Cabbage wedges will need blanching for 3 minutes, or shredded cabbage for 1½ minutes only. Washed and trimmed bok choy should be blanched for 2 minutes. The time starts the moment you place the cabbage in the boiling water. If you want to blanch a large batch of cabbage, you can re-use your boiling water several times.
It is important that you do not over-blanch as this causes a loss of color and flavor, as well as some of the nutrition from the cabbage. If you wish to steam blanch a small amount of cabbage, then it will take around 1.5 times longer than water blanching.
While the cabbage is blanching, add some ice and water to a separate large bowl. As soon as the cooking time is up, drain the cabbage from the hot water and place the cabbage into the bowl of ice water. This will stop the cabbage from cooking any further. Leave it to cool for a few minutes in the ice water; it will help if you keep adding ice to the water. Once cooled, remove the cabbage, shake off some of the excess water and use some paper towels to pat it dry. Removing as much excess water from the cabbage as possible will reduce the risk of freezer burn.
Once dry, spread the cabbage out on a cookie sheet covered in wax paper and place the sheet in the freezer overnight. Once frozen, the cabbage can then be transferred to a Ziplock bag - just squeeze out the excess air before sealing. Do not forget to write down the freezing date on the bag!
If you do want to freeze cabbage raw, you just need to wash and pat it dry before cutting it and spreading it out on a cookie sheet to freeze. It can then be bagged.
How Do I Freeze Cooked Cabbage?
If you have leftover boiled cabbage, spread it out on some paper towels to dry it out completely. Then the cabbage out on a cookie sheet covered in wax paper and place the sheet in the freezer for around 30 minutes or so – depending on how much you are freezing. Once the cabbage is frozen, put into a Ziplock bag, remove excess air to reduce the chance of freezer burn and place in the freezer.
Because you have frozen it on the cookie sheet, the cabbage should not clump together, which means you can grab a couple of handfuls from the bag when you want it. The other option is to bag it in smaller ready-to-use portions, so you can just take the full bag out to thaw. Cooked boiled cabbage will stay at best quality for between three and six months in the freezer.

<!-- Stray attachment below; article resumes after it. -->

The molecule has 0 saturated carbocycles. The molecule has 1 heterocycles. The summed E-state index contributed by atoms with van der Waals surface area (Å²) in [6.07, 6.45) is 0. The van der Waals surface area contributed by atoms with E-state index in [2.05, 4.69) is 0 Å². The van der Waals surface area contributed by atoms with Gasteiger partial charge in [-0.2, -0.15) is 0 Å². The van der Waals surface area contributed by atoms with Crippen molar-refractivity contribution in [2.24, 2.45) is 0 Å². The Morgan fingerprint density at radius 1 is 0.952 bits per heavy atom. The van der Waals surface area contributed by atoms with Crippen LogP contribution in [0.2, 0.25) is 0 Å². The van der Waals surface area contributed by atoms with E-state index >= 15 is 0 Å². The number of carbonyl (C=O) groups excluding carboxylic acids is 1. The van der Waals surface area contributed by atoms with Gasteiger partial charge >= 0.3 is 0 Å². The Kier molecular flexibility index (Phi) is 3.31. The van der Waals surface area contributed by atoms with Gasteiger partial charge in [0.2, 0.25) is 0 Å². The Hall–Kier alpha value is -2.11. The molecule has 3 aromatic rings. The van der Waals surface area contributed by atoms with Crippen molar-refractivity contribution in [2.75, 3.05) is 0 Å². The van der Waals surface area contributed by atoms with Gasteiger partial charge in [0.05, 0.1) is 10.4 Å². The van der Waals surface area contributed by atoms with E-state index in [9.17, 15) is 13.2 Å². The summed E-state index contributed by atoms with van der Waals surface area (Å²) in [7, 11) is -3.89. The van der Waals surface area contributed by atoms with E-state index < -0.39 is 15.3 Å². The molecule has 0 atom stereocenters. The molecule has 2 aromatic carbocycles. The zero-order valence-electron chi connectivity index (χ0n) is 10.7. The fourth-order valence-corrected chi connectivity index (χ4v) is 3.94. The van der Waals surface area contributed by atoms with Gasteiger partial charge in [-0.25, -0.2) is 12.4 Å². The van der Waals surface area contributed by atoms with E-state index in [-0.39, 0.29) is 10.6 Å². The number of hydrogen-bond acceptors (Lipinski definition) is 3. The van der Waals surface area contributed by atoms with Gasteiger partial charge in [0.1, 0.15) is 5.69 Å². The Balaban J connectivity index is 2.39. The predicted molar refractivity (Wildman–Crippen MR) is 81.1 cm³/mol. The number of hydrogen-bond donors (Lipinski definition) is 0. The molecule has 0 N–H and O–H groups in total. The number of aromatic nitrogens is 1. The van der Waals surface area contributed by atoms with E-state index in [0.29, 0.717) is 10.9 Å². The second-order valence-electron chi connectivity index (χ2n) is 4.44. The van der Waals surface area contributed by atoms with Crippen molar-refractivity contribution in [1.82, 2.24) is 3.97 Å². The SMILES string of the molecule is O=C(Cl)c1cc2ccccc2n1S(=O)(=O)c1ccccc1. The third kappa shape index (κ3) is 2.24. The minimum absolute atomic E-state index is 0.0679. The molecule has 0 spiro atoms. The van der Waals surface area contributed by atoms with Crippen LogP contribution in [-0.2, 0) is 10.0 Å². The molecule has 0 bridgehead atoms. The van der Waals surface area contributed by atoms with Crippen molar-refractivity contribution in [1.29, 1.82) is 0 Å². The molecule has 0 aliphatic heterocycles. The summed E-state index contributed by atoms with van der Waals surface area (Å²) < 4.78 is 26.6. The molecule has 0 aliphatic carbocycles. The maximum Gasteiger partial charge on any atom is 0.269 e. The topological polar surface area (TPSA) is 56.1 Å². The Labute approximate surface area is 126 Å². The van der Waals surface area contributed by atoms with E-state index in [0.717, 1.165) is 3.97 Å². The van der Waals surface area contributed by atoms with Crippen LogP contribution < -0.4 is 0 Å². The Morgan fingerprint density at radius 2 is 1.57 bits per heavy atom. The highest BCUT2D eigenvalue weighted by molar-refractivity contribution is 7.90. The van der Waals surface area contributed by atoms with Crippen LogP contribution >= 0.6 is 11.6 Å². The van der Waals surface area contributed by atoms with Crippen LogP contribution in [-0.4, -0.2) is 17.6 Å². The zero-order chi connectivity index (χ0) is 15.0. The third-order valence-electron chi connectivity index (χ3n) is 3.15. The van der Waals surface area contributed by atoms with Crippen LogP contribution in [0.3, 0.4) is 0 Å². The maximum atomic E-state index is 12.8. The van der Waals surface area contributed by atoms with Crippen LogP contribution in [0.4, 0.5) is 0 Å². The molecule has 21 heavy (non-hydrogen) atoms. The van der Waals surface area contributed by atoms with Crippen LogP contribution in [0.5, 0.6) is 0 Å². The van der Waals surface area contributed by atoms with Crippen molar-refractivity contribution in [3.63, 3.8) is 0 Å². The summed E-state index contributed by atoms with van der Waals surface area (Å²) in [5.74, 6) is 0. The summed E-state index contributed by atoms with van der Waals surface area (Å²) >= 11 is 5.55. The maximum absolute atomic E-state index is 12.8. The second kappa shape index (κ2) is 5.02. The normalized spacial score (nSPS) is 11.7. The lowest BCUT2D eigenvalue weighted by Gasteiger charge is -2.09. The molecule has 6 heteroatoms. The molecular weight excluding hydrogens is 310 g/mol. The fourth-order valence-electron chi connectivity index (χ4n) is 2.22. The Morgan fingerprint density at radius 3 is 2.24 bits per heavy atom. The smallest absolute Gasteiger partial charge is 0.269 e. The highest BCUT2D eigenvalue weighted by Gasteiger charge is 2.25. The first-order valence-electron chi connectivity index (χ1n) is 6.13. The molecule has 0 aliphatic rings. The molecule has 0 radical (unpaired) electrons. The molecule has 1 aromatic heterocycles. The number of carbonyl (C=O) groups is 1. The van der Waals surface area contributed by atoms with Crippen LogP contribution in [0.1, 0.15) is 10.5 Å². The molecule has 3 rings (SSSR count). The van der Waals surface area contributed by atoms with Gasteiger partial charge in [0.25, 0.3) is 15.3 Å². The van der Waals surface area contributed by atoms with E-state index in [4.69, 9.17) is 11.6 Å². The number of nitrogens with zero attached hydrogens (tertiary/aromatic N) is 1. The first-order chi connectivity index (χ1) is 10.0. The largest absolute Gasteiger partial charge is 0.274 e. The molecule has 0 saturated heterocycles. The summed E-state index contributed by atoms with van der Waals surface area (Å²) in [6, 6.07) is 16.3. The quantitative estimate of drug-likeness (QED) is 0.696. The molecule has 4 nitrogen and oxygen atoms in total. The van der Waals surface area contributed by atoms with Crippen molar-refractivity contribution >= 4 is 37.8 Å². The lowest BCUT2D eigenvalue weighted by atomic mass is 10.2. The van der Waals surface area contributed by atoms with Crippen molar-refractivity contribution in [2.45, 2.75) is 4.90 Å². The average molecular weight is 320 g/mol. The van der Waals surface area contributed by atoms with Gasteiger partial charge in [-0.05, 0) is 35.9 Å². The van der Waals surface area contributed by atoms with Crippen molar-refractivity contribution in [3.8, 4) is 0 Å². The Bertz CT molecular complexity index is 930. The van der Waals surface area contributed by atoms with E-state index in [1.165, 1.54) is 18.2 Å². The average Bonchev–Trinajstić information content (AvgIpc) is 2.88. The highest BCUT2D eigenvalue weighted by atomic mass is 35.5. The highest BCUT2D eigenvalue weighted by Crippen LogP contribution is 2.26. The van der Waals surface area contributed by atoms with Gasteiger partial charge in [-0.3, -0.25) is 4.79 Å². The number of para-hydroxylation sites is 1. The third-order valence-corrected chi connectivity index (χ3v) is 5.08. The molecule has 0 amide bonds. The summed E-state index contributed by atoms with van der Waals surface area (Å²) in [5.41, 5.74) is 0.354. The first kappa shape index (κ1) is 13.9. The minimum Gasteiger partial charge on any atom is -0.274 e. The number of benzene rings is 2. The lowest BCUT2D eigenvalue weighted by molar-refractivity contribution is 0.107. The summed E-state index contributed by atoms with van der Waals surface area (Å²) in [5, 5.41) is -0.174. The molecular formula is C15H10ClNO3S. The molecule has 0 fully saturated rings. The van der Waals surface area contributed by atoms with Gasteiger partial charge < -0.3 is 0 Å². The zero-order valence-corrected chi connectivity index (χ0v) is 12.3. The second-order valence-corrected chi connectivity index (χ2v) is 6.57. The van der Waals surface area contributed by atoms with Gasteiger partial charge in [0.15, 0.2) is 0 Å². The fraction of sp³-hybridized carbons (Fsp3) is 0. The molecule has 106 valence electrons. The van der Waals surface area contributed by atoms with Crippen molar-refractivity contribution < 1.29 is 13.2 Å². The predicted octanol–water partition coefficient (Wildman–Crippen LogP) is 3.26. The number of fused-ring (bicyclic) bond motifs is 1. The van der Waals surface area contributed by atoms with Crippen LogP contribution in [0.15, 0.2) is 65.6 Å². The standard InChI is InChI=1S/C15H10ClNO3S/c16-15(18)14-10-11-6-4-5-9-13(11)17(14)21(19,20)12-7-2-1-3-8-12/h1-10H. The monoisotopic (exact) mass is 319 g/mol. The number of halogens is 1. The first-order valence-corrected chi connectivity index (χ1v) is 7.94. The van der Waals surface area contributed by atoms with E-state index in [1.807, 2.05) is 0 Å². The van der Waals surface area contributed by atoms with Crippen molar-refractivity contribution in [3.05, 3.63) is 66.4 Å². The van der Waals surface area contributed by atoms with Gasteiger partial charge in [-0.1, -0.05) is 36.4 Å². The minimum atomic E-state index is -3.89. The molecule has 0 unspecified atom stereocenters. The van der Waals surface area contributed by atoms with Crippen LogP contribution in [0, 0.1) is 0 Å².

If the cabbage has been fully cooked until tender, then it will lose more texture after freezing. If you can, leave the cabbage slightly undercooked before freezing as it will have a better texture once thawed.
If you are sautéing or frying cabbage, try to leave the portion that you want to freeze slightly undercooked before freezing. Once the sautéed cabbage has been cooled properly (and in the refrigerator if there is bacon with it), place it into Ziplock bags, squeeze out all the air and then seal the bag. Write on the freezing date and put the bags straight into the freezer.
Cabbage soup can be frozen in Tupperware containers, just leave a little space at the top to allow the soup to expand as it freezes.
Leftover cabbage rolls can be more awkward to freeze as there is a risk of them losing texture once defrosted. If you chill leftover rolls in the refrigerator before freezing this can help reduce some of the sogginess, or, if you do want to make a large batch for the freezer, then blanch the cabbage leaves and freeze as above and then once the leaves have thawed, make your cabbage rolls as fresh.
If you make your own sauerkraut, then a fully fermented sauerkraut is also suitable for freezing. Use bags or Tupperware but leave some space at the top to allow for expansion as it freezes.
Cooked red cabbage will freeze in the same way that cooked green cabbage will.
How to Defrost Blanched or Cooked Cabbage
You can either thaw the blanched cabbage it in the refrigerator if you want to use it for slaw or cabbage rolls, but if you will be cooking it, just drop it straight into whatever you are cooking. The cabbage has only been part cooked through blanching, so it will still need to cook for between three to five minutes or until tender. If you have frozen it as wedges, you will need to cut out the core as well.
It is best to defrost cooked cabbage in the refrigerator before reheating to keep it from getting as soggy, otherwise, depending on how you froze the cooked cabbage, it can just be reheated gently straight from frozen and will then be ready to serve.
If you give your Ziplock bag a good clean inside and out and allow it to dry thoroughly, you can use it to store a new batch of frozen cabbage, or other vegetables such as carrots or broccoli.
In summary, yes, you can freeze cabbage and freezing cabbage is easy to do but is best done after the cabbage has been blanched, as this helps stop it degrading as much in the freezer. Once thawed, your frozen cabbage can be used for coleslaws and cabbage rolls, or you can just add the frozen cabbage straight to your stew, soup or stir fry.
You can also freeze leftover cooked cabbage, but this is more prone to losing texture and will not keep in the freezer as long as blanched cabbage will.